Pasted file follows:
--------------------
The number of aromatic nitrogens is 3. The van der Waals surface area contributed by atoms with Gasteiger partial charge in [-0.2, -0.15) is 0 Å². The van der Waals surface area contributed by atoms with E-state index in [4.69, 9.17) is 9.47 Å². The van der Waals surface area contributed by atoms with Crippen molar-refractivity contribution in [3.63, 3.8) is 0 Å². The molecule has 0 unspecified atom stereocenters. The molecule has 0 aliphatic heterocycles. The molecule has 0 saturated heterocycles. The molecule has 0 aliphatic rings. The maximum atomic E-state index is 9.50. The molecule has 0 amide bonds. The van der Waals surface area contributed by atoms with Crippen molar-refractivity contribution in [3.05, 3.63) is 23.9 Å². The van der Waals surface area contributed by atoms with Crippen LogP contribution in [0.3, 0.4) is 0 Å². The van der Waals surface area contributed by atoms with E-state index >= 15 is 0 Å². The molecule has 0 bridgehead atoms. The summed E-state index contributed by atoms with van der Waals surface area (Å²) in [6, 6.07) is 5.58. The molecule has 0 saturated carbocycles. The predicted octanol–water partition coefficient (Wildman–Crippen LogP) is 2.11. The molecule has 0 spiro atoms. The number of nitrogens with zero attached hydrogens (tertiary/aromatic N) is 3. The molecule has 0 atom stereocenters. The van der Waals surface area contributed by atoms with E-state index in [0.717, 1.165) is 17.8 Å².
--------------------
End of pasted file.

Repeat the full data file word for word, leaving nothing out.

The number of aromatic nitrogens is 3. The van der Waals surface area contributed by atoms with Gasteiger partial charge in [-0.2, -0.15) is 0 Å². The van der Waals surface area contributed by atoms with E-state index in [4.69, 9.17) is 9.47 Å². The van der Waals surface area contributed by atoms with Crippen molar-refractivity contribution in [3.63, 3.8) is 0 Å². The molecule has 0 unspecified atom stereocenters. The molecule has 0 aliphatic heterocycles. The molecule has 0 saturated heterocycles. The molecule has 0 aliphatic rings. The maximum atomic E-state index is 9.50. The molecule has 0 amide bonds. The van der Waals surface area contributed by atoms with Crippen molar-refractivity contribution in [3.05, 3.63) is 23.9 Å². The van der Waals surface area contributed by atoms with Crippen LogP contribution in [0.3, 0.4) is 0 Å². The van der Waals surface area contributed by atoms with E-state index >= 15 is 0 Å². The molecule has 0 bridgehead atoms. The summed E-state index contributed by atoms with van der Waals surface area (Å²) in [6, 6.07) is 5.58. The molecule has 0 saturated carbocycles. The predicted octanol–water partition coefficient (Wildman–Crippen LogP) is 2.11. The molecule has 0 spiro atoms. The number of nitrogens with zero attached hydrogens (tertiary/aromatic N) is 3. The molecule has 0 atom stereocenters. The van der Waals surface area contributed by atoms with E-state index in [0.717, 1.165) is 17.8 Å².